Yves here. The one reason I preferred Obama to Hillary in 2008 was that Hillary would bring back the old Clinton economics team. Then as soon as he was elected, Obama did his bait and switch and swapped out Paul Volcker, who’d been his most visible economics advisor during his campaign, for Rubin gang member Timothy Geithner. I’d also have a slightly different litmus test list, but it is good to throw down concrete demands.
By Thomas Palley, a United States-based economist who has served as the chief economist for the US–China Economic and Security Review Commission. His latest book is Financialization: The Economics of Finance Capital Domination. Originally published at his website
Hillary Clinton does not want to talk about past economic controversies. And it is easy to understand why. There is much that is troubling. But let’s not go along with her wishes. You can learn a lot by studying recent history and even more by watching how politicians react to that history.
The big “let’s move on” story of the Clinton campaign is the refusal to answer journalists. According to the Washington Post in the first 29 days after she announced her campaign she took just eight questions. The campaign’s response to all this? Blah. Reporters whining as usual.
Now, I’m not going to be impolite and focus on questions about the Iraq War which have been getting Jeb Bush in deep trouble with some liberals. Instead, I’m going to focus on economic policy which is my area of expertise. It also seems to be the focus of Mrs. Clinton’s campaign.
If you take a look at the list of big name economists who have significant influence on Mrs. Clinton, you will find that nearly all of them agreed, back during “Bill’s boom”, that NAFTA was good for the economy. So too was giving China access to the US market without effective labor standards, environmental standards and protections against currency manipulation. They also thought financial deregulation was a must and financial concentration was cool.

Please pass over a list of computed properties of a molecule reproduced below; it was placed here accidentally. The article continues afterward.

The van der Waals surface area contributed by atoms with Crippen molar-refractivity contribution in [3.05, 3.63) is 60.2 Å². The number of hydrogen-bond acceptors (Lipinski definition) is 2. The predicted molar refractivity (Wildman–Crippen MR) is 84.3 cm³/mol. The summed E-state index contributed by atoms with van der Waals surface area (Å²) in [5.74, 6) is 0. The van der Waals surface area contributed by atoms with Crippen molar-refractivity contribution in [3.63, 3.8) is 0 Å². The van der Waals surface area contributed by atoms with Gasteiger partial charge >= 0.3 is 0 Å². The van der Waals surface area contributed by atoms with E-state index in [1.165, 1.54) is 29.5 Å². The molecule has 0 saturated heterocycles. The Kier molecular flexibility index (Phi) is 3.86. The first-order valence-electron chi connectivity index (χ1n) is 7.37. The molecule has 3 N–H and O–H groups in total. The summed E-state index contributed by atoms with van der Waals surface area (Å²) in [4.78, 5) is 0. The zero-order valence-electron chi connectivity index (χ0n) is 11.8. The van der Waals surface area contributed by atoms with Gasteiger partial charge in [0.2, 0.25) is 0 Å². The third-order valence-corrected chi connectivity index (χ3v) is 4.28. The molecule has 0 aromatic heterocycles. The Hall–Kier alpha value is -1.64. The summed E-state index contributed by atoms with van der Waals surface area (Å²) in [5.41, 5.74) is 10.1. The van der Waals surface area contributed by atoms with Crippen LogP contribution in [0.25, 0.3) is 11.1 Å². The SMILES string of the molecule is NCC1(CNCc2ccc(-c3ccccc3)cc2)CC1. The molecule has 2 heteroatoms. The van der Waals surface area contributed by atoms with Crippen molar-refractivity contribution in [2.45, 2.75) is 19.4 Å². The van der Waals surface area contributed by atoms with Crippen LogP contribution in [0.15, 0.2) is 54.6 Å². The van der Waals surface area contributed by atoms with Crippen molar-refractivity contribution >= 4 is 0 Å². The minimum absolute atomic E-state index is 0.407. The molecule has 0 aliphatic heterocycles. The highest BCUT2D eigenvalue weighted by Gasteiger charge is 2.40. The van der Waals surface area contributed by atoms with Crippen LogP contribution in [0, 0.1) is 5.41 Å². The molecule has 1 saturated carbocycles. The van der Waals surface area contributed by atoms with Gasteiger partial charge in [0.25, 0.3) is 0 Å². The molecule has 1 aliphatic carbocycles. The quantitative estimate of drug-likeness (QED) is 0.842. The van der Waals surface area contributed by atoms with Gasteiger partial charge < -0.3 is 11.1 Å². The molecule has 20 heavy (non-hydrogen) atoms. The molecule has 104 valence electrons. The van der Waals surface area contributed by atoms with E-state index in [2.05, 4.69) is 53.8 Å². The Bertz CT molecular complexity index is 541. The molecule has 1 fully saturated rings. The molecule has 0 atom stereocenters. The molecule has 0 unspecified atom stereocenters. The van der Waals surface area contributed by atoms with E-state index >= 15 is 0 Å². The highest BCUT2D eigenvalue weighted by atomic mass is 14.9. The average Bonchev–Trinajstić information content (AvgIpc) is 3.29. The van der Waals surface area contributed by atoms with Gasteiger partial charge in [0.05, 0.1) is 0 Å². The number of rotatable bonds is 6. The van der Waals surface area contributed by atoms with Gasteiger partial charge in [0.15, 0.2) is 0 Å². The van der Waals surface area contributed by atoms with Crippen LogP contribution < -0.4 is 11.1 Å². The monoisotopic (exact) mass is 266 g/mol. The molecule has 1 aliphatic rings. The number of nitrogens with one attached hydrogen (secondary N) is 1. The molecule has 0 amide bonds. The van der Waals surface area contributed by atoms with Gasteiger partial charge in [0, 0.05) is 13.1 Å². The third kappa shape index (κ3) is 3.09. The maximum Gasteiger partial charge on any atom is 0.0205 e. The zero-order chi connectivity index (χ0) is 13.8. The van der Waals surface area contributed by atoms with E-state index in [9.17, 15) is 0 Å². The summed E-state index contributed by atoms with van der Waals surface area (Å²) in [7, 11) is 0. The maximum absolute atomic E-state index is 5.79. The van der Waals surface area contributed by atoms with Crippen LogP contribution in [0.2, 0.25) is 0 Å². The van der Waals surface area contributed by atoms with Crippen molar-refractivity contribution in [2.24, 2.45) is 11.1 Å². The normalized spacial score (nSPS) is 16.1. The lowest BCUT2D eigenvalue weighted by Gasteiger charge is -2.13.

Mrs. Clinton’s economics team includes Robert Rubin, Larry Summers and Peter Orszag. In the 1990s, Rubin and Summers put in place the trade, deregulation and competition policies that have gotten us in so much trouble. The housing bubble that ended so badly also began on their watch. Above all, they argued persistently for fiscal austerity and even toyed with privatizing Social Security.
Following in the footsteps of Messrs. Rubin and Summers, for the last several years Mr. Orszag has been collecting booty on Wall Street. Before that, his starting job in Washington was to write papers showing that budget deficits increase interest rates, thereby preparing the political table for a menu of fiscal austerity and entitlement cuts.
In Clintonworld, it seems that playing a central role in catastrophic policy failure or peddling bad economics doesn’t disqualify you from future influence. If anything, a record of being disastrously wrong on economic policy seems to be a required credential.
Mrs. Clinton wants us to think things have changed and that she’s become a real deal populist. Well, talk is cheap. It’s costless to mouth bromides about supporting full employment and reduced income inequality.
That means the challenge for the rest of us is to make presidential candidates commit to policies that are ‘big” enough to determine an administration’s character and specific enough to tie a candidate down.
Here’s my list of three policies that Mrs. Clinton must adopt to show she’s the real thing:
1. Expand Social Security.
2. Add a public option to Obamacare.
3. Reject all trade agreements that lack currency manipulation protections or include investor – state dispute settlement provisions.
Argentine President General Peron once said “A country is like a guitar. You pick it up with the left hand and play it with the right”. Team Clinton have been masters at this. Until Mrs. Clinton answers these three questions affirmatively, I’m not buying her new populist song and dance.
N.B. This article borrows shamelessly from Paul Krugman’s original version of “Fraternity of Failure”, New York Times, May 15, 2015.